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Search Engine Mania

Source: ABCNEWS.com


The Internet is getting to be more and more like Hollywood. Successful movies spawn numerous copycats, and this is now happening with search engines as well.

Since Google is making money and is expected to bring in big bucks in a midyear IPO, suddenly search engines are the next big thing. But unlike in Hollywood — where the spin-offs, rip-offs, and clones are seldom as successful as the movie that spawned them — search engines just keep giving users better and better tools.

Google began with a unique page-ranking concept that determined page popularity by looking at the number of references from other sites.

Before Google, the top engine was arguably AltaVista, which went south after Compaq bought Digital Equipment Corp., the company that maintained it. Before and after AltaVista, a slew of interim hotties came and went. The original progenitor was WebCrawler. Among the popular search engines was the still-popular Yahoo!, which took the directory approach and provided search as a secondary mechanism.

Yahoo! will probably be the only company unscathed in the upcoming battles, unless it chooses to associate itself with the looming mess. The biggest mess-maker will be Microsoft, which suddenly thinks this is somehow its business too. It intends to release a new search service using natural-language queries, much like Ask Jeeves. Ask Jeeves has never impressed me, and the company has invested years in this idea. What is Microsoft going to do differently?

Natural-language searching means that instead of typing "Dvorak writer magazine" to see which magazines I write for, you would type "What magazines does John C. Dvorak write for?" This eventually leads to "If John C. Dvorak writes for magazines, what are they, where are they, and does he have a phone number I can call?"

Do this with Ask Jeeves and you get a "sponsored" link to a telephone directory CD-ROM that you can buy. Then there are two come-ons for magazine subscriptions and a link to "books by Dvorak." This is followed by links to incredibly obscure blogs that mention Dvorak columns. Useless.

To see how poorly natural-language parsing works, use Google's translation function. If companies can't create decent machine translation, how can they use natural language for search queries? Still, Microsoft will do what it does best in areas outside its core competency: muddy the waters.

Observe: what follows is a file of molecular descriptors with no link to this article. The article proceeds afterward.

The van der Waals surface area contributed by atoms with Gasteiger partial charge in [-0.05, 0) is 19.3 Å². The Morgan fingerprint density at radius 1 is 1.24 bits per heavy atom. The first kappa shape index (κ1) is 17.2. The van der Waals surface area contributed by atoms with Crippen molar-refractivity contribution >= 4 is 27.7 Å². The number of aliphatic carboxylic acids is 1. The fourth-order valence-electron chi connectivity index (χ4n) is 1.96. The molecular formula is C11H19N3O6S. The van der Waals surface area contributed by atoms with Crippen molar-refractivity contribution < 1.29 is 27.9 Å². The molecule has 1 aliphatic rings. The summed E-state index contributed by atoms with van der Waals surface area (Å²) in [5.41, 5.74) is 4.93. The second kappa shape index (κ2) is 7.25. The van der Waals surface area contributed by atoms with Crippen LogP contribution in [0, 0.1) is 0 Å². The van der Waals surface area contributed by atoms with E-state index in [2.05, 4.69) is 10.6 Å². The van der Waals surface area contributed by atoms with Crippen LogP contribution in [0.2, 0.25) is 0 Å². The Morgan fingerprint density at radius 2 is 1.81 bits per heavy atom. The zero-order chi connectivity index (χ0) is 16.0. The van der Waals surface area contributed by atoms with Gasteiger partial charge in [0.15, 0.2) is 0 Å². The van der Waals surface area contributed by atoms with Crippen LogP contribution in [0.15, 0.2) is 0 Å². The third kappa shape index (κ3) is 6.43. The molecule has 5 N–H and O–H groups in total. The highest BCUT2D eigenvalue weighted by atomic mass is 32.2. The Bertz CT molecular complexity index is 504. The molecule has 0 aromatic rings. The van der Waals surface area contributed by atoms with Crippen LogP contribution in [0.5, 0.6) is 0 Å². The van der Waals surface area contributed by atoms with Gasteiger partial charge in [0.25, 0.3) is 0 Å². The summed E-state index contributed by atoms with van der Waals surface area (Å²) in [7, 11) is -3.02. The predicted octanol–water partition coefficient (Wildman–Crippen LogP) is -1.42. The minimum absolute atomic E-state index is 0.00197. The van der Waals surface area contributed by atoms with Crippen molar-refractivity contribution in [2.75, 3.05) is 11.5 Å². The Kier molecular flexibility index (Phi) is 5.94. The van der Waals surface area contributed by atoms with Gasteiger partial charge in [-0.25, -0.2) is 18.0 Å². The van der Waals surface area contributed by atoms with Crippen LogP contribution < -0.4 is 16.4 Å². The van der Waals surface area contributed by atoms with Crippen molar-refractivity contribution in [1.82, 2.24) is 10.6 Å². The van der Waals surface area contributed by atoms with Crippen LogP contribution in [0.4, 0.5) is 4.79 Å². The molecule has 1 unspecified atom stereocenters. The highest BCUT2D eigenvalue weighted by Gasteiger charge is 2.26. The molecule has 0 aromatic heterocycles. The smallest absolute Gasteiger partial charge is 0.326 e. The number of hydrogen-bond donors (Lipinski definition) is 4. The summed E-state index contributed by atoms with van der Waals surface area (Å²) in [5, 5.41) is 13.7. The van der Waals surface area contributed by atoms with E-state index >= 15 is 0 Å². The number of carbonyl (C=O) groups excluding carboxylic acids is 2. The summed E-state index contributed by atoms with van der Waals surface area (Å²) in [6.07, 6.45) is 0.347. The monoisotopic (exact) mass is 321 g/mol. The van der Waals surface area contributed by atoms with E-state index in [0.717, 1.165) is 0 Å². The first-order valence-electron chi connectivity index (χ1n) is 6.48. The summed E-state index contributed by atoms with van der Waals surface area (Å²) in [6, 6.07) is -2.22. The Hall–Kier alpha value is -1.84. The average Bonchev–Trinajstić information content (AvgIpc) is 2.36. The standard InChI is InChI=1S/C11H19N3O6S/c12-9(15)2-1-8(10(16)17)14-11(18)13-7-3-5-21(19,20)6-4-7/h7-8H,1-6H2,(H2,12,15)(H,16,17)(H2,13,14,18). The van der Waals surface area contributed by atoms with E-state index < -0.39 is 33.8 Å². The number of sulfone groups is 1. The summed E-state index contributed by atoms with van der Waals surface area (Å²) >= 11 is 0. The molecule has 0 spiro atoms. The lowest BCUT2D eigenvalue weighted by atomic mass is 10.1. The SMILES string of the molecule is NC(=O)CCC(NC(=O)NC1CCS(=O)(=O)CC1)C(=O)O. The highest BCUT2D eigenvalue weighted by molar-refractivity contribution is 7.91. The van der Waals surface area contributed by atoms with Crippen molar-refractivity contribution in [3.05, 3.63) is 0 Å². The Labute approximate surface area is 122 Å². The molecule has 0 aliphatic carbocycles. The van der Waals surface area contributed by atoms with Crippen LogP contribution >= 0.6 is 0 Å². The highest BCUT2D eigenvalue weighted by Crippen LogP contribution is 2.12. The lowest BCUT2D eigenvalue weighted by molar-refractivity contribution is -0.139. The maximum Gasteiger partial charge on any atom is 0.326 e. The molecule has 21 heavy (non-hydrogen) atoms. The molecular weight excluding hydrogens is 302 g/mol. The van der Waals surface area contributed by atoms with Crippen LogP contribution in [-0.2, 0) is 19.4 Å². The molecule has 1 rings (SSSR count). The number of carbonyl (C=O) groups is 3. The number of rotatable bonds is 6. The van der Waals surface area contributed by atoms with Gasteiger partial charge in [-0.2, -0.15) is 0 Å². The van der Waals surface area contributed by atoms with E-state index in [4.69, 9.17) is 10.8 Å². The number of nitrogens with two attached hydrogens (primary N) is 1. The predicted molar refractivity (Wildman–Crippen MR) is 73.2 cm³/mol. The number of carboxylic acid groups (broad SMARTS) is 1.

Not all is lost: A recent issue of MIT's Technology Review details some of the new approaches to searching, including the unique clustering methodology employed by Mooter (www.mooter.com). Instead of a list of search results, you get clusters not dissimilar from those found at the quirky Kartoo (www.kartoo.com).

The search engine mentioned in the article — and one I've been toying with — is Teoma (www.teoma.com), ironically now owned by Ask Jeeves. It often outperforms Google in accuracy and in putting exactly what you want at the top of the results list.

Some of this may have to do with Google's abandonment of its ranking methodology because of the emergence of redundant cross-linking, which is something many outsiders blame on nearly 5 million slaphappy bloggers and their so-called blogrolls.

The continued advantage of Google over the competition, though, is the Google Web cache. It's amazing how many pages are off-line but still available in the Google cache. Unless a new engine comes along and duplicates this feature, there's no way Google can not stay on top of this game.

Then there's the issue of the deep Web, or what was once called the hidden Web or the invisible Web. This typically refers to database sites using content management systems that crawlers can't index. This is why when you do a search on "John C. Dvorak," you get very few hits on the hundreds and hundreds of online and print columns I've written.

At least one start-up is working on this problem. The current methodology is to use metasearch engines (the ones that attack all sorts of little engines and piece together the results) like WindSeek (www.windseek.com) or specialty search engines, such as All academic, (www.allacademic.com).

However this shakes out, at least one thing is certain: We'll have a lot of different search choices, and that's pretty much the only way we can navigate all this information. Cheer these people on.

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APR. 12,  ISSUE #012
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